Moral injury really resonated with me. It was something I could relate to, and I felt that it really spoke to what Tom, Anthony, and their families, were dealing with more accurately than PTSD. I’ve found that it’s one of the most powerful elements of the film for fostering meaningful conversations after screenings from veterans and civilians alike.

With all that you have learned about Veterans, PTSD and Moral Injury, what has been the most surprising or significant part?

The most significant lesson I’ve learned is how much power each of us has to support the healthy transition of veterans into civilian life within our communities, as well as how adjunctive therapies such as meditation and nature-based therapies have a tremendous effect on some of the deepest “wounds.” I’ve heard the unseen wounds a combat veteran returns with de-scribed as “an ordinary response to extraordinary circumstances”, but there has been a tendency to completely medicalize this. Of course there is a need for clinical treatment under some circumstances, but as New York City Commissioner of Veterans Services Loree Sutton recently said after a screening in NYC, “Community is the most powerful medicine.” Watch the video from the NYC event here: https://vimeo.com/213766529

This is why the main pillars of our impact campaign are focused on Connecting Communities and promoting adjunctive therapies and getting them more integrated within the VA sys-tem. We have come to understand that community support can literally save lives. We invite everyone to join our Host a Screening campaign and help foster these connections within their own communities.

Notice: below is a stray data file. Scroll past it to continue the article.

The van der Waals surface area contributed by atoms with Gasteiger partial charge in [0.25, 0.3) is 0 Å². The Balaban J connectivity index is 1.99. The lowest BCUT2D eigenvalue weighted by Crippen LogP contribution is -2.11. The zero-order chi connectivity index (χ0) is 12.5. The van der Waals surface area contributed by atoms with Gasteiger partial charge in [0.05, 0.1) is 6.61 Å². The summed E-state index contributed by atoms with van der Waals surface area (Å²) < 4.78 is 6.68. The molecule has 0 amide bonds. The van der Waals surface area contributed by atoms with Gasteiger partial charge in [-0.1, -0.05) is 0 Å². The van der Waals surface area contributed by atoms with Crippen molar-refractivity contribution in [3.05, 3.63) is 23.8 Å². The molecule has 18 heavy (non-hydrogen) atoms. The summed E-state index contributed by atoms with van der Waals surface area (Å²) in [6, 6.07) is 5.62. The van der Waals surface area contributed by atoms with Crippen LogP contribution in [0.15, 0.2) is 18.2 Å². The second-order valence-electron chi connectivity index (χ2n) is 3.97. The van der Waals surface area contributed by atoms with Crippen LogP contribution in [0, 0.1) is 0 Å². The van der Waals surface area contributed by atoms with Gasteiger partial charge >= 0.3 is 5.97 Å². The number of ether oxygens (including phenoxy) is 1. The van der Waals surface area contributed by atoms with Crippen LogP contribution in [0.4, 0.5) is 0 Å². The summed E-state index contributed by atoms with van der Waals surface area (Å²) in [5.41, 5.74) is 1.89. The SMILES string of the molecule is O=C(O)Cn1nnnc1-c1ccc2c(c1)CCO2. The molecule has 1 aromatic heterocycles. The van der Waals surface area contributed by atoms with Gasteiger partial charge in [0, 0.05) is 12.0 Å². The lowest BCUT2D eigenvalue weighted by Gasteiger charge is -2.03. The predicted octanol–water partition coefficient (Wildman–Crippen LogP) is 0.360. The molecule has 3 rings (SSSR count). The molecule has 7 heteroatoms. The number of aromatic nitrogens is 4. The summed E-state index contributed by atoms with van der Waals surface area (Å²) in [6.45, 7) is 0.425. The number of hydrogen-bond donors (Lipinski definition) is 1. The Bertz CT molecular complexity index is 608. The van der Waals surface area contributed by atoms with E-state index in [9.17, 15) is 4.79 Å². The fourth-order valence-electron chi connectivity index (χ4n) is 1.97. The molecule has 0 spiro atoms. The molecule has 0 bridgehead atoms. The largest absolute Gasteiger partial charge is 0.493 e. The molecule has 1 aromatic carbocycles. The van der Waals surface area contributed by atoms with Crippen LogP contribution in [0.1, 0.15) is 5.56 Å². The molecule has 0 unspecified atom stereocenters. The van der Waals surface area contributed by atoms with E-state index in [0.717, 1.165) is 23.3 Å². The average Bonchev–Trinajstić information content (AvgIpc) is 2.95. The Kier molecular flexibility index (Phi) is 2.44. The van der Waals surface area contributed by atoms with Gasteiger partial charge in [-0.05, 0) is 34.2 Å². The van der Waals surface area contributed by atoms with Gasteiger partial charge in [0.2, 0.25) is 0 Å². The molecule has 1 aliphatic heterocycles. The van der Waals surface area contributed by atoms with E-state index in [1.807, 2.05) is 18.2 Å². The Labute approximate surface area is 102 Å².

After finishing the film and seeing the great impact that is has had on so many, when has there been a moment where you or your team have sat back and said, “Wow! I can’t believe our film did that for someone”?

Recently after a screening event in Syracuse with the Moral Injury Project, a veteran approached Tom (the main subject of the film) and tearfully thanked him and said he now had hope, when he previously thought he was out of options. These moments are common, but don’t always come from veterans. There have been countless individuals who have opened up after the screening and shared how this experience has given them hope, understanding, and made them feel more connected with their community and inspired them into action either on their own journey of healing, or to support others. This is what keeps us energized as a team as we work to get the film out there. We are always trying to find new ways connect with as many audiences as possible because we have seen first-hand the power of these events.

Given that most of our readers are VA social workers, VA social work trainees or retired VA social workers, why should they watch this film and what do you hope that they will take away from it?